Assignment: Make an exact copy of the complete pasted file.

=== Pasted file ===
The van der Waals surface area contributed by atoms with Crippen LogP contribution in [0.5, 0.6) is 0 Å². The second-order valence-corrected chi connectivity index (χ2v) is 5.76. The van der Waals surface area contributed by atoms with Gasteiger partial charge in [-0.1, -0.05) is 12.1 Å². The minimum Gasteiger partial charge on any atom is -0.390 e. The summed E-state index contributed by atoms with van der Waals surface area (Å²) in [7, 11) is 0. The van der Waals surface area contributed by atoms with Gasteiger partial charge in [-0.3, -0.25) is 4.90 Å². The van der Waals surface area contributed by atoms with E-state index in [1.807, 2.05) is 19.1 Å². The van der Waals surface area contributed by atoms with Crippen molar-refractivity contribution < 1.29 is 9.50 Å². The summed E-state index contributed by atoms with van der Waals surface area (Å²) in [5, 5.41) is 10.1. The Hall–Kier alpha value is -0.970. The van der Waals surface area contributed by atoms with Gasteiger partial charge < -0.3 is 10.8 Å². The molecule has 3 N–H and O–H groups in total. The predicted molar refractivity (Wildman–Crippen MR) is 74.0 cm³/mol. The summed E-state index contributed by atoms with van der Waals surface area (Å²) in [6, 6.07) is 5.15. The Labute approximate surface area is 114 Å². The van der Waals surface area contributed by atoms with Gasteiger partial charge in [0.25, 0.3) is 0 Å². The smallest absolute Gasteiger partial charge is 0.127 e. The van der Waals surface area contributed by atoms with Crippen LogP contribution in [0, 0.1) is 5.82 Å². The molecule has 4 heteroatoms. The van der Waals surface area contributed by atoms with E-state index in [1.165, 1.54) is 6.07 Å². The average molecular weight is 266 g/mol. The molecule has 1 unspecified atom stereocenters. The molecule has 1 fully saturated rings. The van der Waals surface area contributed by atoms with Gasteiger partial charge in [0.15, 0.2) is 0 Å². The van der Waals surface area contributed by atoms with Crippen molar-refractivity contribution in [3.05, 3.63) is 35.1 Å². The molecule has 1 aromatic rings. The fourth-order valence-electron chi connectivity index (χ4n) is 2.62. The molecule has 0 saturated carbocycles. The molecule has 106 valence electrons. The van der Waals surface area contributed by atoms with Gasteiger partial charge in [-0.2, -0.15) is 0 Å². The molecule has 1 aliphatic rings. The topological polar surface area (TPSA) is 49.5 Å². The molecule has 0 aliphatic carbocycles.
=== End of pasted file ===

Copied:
The van der Waals surface area contributed by atoms with Crippen LogP contribution in [0.5, 0.6) is 0 Å². The second-order valence-corrected chi connectivity index (χ2v) is 5.76. The van der Waals surface area contributed by atoms with Gasteiger partial charge in [-0.1, -0.05) is 12.1 Å². The minimum Gasteiger partial charge on any atom is -0.390 e. The summed E-state index contributed by atoms with van der Waals surface area (Å²) in [7, 11) is 0. The van der Waals surface area contributed by atoms with Gasteiger partial charge in [-0.3, -0.25) is 4.90 Å². The van der Waals surface area contributed by atoms with E-state index in [1.807, 2.05) is 19.1 Å². The van der Waals surface area contributed by atoms with Crippen molar-refractivity contribution < 1.29 is 9.50 Å². The summed E-state index contributed by atoms with van der Waals surface area (Å²) in [5, 5.41) is 10.1. The Hall–Kier alpha value is -0.970. The van der Waals surface area contributed by atoms with Gasteiger partial charge < -0.3 is 10.8 Å². The molecule has 3 N–H and O–H groups in total. The predicted molar refractivity (Wildman–Crippen MR) is 74.0 cm³/mol. The summed E-state index contributed by atoms with van der Waals surface area (Å²) in [6, 6.07) is 5.15. The Labute approximate surface area is 114 Å². The van der Waals surface area contributed by atoms with Gasteiger partial charge in [0.25, 0.3) is 0 Å². The smallest absolute Gasteiger partial charge is 0.127 e. The van der Waals surface area contributed by atoms with Crippen LogP contribution in [0, 0.1) is 5.82 Å². The molecule has 4 heteroatoms. The van der Waals surface area contributed by atoms with E-state index in [1.165, 1.54) is 6.07 Å². The average molecular weight is 266 g/mol. The molecule has 1 unspecified atom stereocenters. The molecule has 1 fully saturated rings. The van der Waals surface area contributed by atoms with Gasteiger partial charge in [0.15, 0.2) is 0 Å². The van der Waals surface area contributed by atoms with Crippen molar-refractivity contribution in [3.05, 3.63) is 35.1 Å². The molecule has 1 aromatic rings. The fourth-order valence-electron chi connectivity index (χ4n) is 2.62. The molecule has 0 saturated carbocycles. The molecule has 106 valence electrons. The van der Waals surface area contributed by atoms with Gasteiger partial charge in [-0.2, -0.15) is 0 Å². The molecule has 1 aliphatic rings. The topological polar surface area (TPSA) is 49.5 Å². The molecule has 0 aliphatic carbocycles.